AAS 205th Meeting, 9-13 January 2005
Session 31 Evolution of Ellipticals and Dark Matter Halos
Oral, Monday, January 10, 2005, 10:00-11:30am, California

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[31.03] Star Formation in Early-type Galaxies

J. F. Helmboldt, R. A. M. Walterbos (New Mexico State University)

We use a spectroscopic sample 37,474 early-type galaxies selected by morphology from the second data release of the Sloan Digital Sky Survey to search for actively star-forming early-type galaxies that may be the progenitors of post-star-burst, early-type galaxies referred to as E+A galaxies. Within our sample, we find that about 3% of the galaxies show clear evidence for current star formation. Visual inspection of the most nearby galaxies estimates that about 1/3 of these star forming galaxies are bulge-dominated spiral galaxies; the rest are elliptical or lenticular galaxies. Visual inspection also revealed that a significant fraction of E+A galaxies within the sample are also bulge-dominated spirals. The star forming objects were found on average to be slightly higher surface brightness and to have lower velocity dispersions than the entire sample. The star forming galaxies also have lower velocity dispersions than the E+A galaxies in the sample, but are lower surface brightness. We find that the abundances of E+A and star forming galaxies within our sample both depend on environment in nearly the same way; higher numbers of both types of objects are found in lower density environments. We use population synthesis models to explore the possible distributions for the star formation time scales in these objects. The best fitting scenario requires that the star formation time scale be inversely proportional to the initial SFR and estimates the median time scale to be about 50 Myr with a standard deviation of about 1 dex. The fraction of galaxies with time scales greater than 1 Gyr for this distribution is about 10%. This fraction is significantly lower than what is required to explain the level of alpha-enhancement observed for the entire sample as quantified by the distribution of values for [Mg/Fe] without invoking any change in the initial mass function.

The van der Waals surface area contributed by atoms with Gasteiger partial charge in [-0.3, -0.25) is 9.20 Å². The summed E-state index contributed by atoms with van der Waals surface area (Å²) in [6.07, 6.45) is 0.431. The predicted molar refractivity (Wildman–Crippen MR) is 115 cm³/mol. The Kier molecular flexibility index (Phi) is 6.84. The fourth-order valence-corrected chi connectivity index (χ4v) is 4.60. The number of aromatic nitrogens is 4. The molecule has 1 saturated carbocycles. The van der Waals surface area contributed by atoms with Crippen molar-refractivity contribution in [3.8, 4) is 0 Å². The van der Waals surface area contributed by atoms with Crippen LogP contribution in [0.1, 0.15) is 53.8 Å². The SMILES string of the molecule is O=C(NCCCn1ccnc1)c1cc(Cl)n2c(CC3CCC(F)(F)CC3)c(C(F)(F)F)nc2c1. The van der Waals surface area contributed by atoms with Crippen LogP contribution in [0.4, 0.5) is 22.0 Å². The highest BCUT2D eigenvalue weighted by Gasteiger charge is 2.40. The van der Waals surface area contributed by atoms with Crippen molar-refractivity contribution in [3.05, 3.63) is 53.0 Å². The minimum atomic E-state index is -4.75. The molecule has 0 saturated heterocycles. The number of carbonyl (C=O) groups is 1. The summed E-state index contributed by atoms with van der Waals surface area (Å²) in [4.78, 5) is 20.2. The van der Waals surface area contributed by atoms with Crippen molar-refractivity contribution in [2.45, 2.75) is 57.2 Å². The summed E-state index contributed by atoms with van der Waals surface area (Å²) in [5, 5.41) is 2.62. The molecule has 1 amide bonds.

The author(s) of this abstract have provided an email address for comments about the abstract: helmbold@nmsu.edu

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Bulletin of the American Astronomical Society, 36 5
© 2004. The American Astronomical Society.